Close to 550 people died in April to bring us “affordable” fashion. As the death toll from the recent collapse of a Bangladeshi textile factory continues to rise, many people are asking how a building could just collapse on itself with thousands of workers inside, and what role lax building safety regulations played in the tragedy.
But there’s another question to ask — are American consumers and their love for cheap fashion to blame for this loss of lives?
The average American woman buys 68 pieces of clothing and seven pairs of shoes in a year, according to Elizabeth L. Cline, a guest on NPR‘s “Fresh Air” last week. Cline is the author of Overdressed: The Shockingly High Cost of Cheap Fashion, a recent take on the high cost of cheap fashion.
In no sense can I claim to be a fashionista. My closet has two, maybe three “uniforms” –
• Dozens of tailored “Le Suits” in three different sizes, almost all exactly the same except for a different colored pin stripe,
• Semi-casual—layers of shirt and scarves and anything that can go with your basic Dockers “Metro” pants, and
• Work-at-home clothes—a collection of black T-shirts featuring places I’ve been and literary themes, like today’s Cheshire cat with “I’m mad mad mad” on the back, sweat pants, complimented with a pair of pink and black New Balance shoes.
I also have the requisite funeral dresses and basic black dresses with glittering accompaniments for the occasional gala.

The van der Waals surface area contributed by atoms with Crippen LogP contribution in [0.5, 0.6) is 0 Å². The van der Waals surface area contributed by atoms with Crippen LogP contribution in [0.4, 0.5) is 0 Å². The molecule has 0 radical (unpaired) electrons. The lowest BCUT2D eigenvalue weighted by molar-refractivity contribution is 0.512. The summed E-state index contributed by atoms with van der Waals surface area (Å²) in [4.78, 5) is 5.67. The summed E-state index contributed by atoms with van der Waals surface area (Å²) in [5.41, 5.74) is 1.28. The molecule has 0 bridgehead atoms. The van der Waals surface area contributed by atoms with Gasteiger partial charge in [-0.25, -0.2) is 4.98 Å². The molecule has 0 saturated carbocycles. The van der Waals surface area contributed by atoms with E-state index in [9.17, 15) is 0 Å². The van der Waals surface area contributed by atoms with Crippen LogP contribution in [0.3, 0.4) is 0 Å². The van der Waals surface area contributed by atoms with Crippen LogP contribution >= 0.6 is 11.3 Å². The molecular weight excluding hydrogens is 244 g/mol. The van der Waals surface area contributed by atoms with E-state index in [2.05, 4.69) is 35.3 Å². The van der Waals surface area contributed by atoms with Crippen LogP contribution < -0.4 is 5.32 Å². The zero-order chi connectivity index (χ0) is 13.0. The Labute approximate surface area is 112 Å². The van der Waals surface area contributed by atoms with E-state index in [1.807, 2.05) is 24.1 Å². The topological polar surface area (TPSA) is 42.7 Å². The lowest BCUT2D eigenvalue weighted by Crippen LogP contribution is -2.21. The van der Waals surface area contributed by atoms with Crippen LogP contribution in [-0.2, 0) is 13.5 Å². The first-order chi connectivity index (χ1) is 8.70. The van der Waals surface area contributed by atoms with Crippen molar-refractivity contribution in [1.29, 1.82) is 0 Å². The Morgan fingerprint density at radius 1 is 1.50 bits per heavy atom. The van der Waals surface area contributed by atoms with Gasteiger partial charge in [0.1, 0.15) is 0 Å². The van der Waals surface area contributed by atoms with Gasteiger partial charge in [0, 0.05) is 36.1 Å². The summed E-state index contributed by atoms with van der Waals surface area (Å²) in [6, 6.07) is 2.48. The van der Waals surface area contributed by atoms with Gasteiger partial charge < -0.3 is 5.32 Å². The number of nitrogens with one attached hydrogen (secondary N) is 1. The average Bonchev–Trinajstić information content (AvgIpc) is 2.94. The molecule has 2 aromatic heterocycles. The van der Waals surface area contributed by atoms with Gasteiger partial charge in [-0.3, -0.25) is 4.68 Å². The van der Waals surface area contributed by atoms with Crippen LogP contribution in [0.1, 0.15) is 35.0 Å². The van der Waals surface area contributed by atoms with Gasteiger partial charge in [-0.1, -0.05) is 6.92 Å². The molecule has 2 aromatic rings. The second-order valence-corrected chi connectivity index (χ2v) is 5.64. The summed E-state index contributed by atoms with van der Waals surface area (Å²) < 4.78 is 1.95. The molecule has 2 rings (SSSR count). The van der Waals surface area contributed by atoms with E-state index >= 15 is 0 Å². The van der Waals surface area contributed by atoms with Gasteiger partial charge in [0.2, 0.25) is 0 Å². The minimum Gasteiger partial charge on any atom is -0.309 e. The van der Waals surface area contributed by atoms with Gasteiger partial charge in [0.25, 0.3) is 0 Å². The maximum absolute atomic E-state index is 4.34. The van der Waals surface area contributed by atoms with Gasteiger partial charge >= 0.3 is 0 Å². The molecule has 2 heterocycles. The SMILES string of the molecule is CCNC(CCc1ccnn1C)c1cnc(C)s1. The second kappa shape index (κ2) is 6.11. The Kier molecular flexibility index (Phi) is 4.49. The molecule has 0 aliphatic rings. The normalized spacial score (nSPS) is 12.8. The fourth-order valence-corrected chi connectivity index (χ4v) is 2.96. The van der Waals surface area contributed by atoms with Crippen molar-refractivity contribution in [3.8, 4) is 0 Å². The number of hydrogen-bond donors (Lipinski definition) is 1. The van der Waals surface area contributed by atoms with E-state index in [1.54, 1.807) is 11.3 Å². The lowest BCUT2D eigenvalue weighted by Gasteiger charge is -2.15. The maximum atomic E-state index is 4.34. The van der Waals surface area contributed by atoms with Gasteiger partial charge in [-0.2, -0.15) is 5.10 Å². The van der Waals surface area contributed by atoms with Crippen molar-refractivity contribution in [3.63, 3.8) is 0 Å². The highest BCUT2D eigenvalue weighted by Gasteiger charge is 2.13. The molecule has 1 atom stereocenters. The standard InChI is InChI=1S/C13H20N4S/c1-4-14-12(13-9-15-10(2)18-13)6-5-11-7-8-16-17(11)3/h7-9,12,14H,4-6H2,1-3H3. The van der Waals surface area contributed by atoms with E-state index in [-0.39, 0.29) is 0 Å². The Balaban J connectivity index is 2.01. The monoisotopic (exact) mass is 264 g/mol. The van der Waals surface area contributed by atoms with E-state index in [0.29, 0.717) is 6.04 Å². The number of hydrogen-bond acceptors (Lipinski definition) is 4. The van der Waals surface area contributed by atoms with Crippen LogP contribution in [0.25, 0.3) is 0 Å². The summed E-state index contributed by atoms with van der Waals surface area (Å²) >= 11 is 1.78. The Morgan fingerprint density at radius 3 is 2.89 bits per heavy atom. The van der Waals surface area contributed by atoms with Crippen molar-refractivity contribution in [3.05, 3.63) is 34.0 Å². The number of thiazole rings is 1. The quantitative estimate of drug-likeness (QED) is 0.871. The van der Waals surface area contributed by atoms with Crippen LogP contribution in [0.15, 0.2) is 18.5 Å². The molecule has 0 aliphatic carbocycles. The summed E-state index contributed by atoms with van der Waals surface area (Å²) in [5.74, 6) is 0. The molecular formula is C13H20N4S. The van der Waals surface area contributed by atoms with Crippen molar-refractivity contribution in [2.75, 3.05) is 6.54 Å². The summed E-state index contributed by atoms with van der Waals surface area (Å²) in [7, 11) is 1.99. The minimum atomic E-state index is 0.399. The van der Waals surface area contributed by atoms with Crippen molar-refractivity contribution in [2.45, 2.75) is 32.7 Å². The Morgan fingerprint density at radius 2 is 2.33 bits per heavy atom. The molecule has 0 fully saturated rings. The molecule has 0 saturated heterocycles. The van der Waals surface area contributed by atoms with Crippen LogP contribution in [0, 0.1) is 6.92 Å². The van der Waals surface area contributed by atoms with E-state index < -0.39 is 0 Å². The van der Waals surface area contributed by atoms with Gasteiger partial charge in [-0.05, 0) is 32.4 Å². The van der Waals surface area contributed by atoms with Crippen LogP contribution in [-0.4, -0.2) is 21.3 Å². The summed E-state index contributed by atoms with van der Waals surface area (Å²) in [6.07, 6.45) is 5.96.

I know from my friends that I’m an anomaly, but I was thunderstruck with the 68 pieces of clothing. Many friends live in small spaces, and even those who live in larger spaces move their clothing spring and fall to make more room.
Baby Boomer children did not enjoy the large range of clothing available today. This Baby Boomer child had zero regard for the quality of clothing that was present during childhood.
My maternal grandmother often made my mother and me dresses, including the requisite 1960s matching pink flowered sheaths for Mother’s Day 1964. Flip over those basic dresses made without a McCall’s pattern and you found perfectly straight seams as well as hems finished finely as if by a tailor from the New York City Garment District in its heyday. (Hundreds of clothing factories in the Garment District are gone, work outsourced to a place as my father would say, “cheap and worth it.”)
My grandmother even sewed for my Chatty Kathy doll. Kathy had a wedding dress that I suspect had much more craftsmanship than my own wedding dress made in the 1980s.
So how did we get to a place where many of us view clothing as so inexpensive as to be virtually disposable?
The answer is a double-edged sword of quality versus cost. During a Fashion Week interview in 2012, Cline talked about her personal story:
“A few years ago, I was living a paradox familiar to many Americans: eating local and organic food, carrying reusable bags to the grocery store and choosing eco-friendly products wherever I could. This mindfulness was in no way extended to my closet — I owned more than 350 items of clothes, every single bit of it cheap, trendy, poorly made and assembled in low-wage factories in other countries.”